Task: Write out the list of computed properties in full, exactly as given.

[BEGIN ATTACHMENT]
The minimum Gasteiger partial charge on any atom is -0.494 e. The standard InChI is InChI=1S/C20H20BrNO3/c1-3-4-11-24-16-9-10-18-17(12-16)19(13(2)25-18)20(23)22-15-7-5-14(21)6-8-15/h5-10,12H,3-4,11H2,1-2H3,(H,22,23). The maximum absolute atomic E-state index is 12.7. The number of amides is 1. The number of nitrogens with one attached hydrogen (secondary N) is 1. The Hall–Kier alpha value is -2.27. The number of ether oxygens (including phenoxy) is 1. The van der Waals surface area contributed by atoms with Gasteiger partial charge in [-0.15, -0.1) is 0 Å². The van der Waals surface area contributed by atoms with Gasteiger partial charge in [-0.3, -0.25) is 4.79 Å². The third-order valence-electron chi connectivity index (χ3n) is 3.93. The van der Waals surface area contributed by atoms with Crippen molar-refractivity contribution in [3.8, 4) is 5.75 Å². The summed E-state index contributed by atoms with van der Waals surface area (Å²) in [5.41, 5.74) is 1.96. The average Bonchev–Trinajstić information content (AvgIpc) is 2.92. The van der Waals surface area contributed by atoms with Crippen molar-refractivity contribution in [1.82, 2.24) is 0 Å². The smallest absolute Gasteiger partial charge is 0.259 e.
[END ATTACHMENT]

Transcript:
The minimum Gasteiger partial charge on any atom is -0.494 e. The standard InChI is InChI=1S/C20H20BrNO3/c1-3-4-11-24-16-9-10-18-17(12-16)19(13(2)25-18)20(23)22-15-7-5-14(21)6-8-15/h5-10,12H,3-4,11H2,1-2H3,(H,22,23). The maximum absolute atomic E-state index is 12.7. The number of amides is 1. The number of nitrogens with one attached hydrogen (secondary N) is 1. The Hall–Kier alpha value is -2.27. The number of ether oxygens (including phenoxy) is 1. The van der Waals surface area contributed by atoms with Gasteiger partial charge in [-0.15, -0.1) is 0 Å². The van der Waals surface area contributed by atoms with Gasteiger partial charge in [-0.3, -0.25) is 4.79 Å². The third-order valence-electron chi connectivity index (χ3n) is 3.93. The van der Waals surface area contributed by atoms with Crippen molar-refractivity contribution in [3.8, 4) is 5.75 Å². The summed E-state index contributed by atoms with van der Waals surface area (Å²) in [5.41, 5.74) is 1.96. The average Bonchev–Trinajstić information content (AvgIpc) is 2.92. The van der Waals surface area contributed by atoms with Crippen molar-refractivity contribution in [1.82, 2.24) is 0 Å². The smallest absolute Gasteiger partial charge is 0.259 e.